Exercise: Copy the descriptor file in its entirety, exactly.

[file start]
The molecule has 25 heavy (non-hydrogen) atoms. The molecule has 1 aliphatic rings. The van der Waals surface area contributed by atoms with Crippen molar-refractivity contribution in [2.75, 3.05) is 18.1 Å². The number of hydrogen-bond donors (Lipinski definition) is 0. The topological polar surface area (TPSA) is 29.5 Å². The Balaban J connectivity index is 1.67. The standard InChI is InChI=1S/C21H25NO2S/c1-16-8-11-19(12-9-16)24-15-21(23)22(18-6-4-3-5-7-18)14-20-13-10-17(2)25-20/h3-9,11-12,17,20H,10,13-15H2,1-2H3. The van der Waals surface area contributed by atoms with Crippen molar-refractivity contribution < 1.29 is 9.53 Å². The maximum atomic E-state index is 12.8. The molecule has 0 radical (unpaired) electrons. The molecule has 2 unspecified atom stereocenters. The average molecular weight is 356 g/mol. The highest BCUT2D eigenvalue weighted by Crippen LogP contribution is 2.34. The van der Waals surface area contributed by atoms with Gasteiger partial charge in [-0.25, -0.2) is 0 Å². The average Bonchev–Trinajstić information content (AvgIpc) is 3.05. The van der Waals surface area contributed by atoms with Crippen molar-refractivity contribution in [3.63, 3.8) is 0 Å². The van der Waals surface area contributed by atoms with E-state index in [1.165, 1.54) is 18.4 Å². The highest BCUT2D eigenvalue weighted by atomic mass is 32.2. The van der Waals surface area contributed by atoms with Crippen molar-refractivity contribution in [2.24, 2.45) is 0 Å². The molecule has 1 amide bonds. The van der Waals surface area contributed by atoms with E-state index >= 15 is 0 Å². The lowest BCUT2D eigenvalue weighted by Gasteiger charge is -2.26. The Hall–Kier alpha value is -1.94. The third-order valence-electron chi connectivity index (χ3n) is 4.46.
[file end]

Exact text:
The molecule has 25 heavy (non-hydrogen) atoms. The molecule has 1 aliphatic rings. The van der Waals surface area contributed by atoms with Crippen molar-refractivity contribution in [2.75, 3.05) is 18.1 Å². The number of hydrogen-bond donors (Lipinski definition) is 0. The topological polar surface area (TPSA) is 29.5 Å². The Balaban J connectivity index is 1.67. The standard InChI is InChI=1S/C21H25NO2S/c1-16-8-11-19(12-9-16)24-15-21(23)22(18-6-4-3-5-7-18)14-20-13-10-17(2)25-20/h3-9,11-12,17,20H,10,13-15H2,1-2H3. The van der Waals surface area contributed by atoms with Crippen molar-refractivity contribution < 1.29 is 9.53 Å². The maximum atomic E-state index is 12.8. The molecule has 0 radical (unpaired) electrons. The molecule has 2 unspecified atom stereocenters. The average molecular weight is 356 g/mol. The highest BCUT2D eigenvalue weighted by Crippen LogP contribution is 2.34. The van der Waals surface area contributed by atoms with Gasteiger partial charge in [-0.25, -0.2) is 0 Å². The average Bonchev–Trinajstić information content (AvgIpc) is 3.05. The van der Waals surface area contributed by atoms with Crippen molar-refractivity contribution in [3.63, 3.8) is 0 Å². The van der Waals surface area contributed by atoms with E-state index in [1.165, 1.54) is 18.4 Å². The highest BCUT2D eigenvalue weighted by atomic mass is 32.2. The van der Waals surface area contributed by atoms with Crippen molar-refractivity contribution in [2.24, 2.45) is 0 Å². The molecule has 1 amide bonds. The van der Waals surface area contributed by atoms with E-state index >= 15 is 0 Å². The lowest BCUT2D eigenvalue weighted by Gasteiger charge is -2.26. The Hall–Kier alpha value is -1.94. The third-order valence-electron chi connectivity index (χ3n) is 4.46.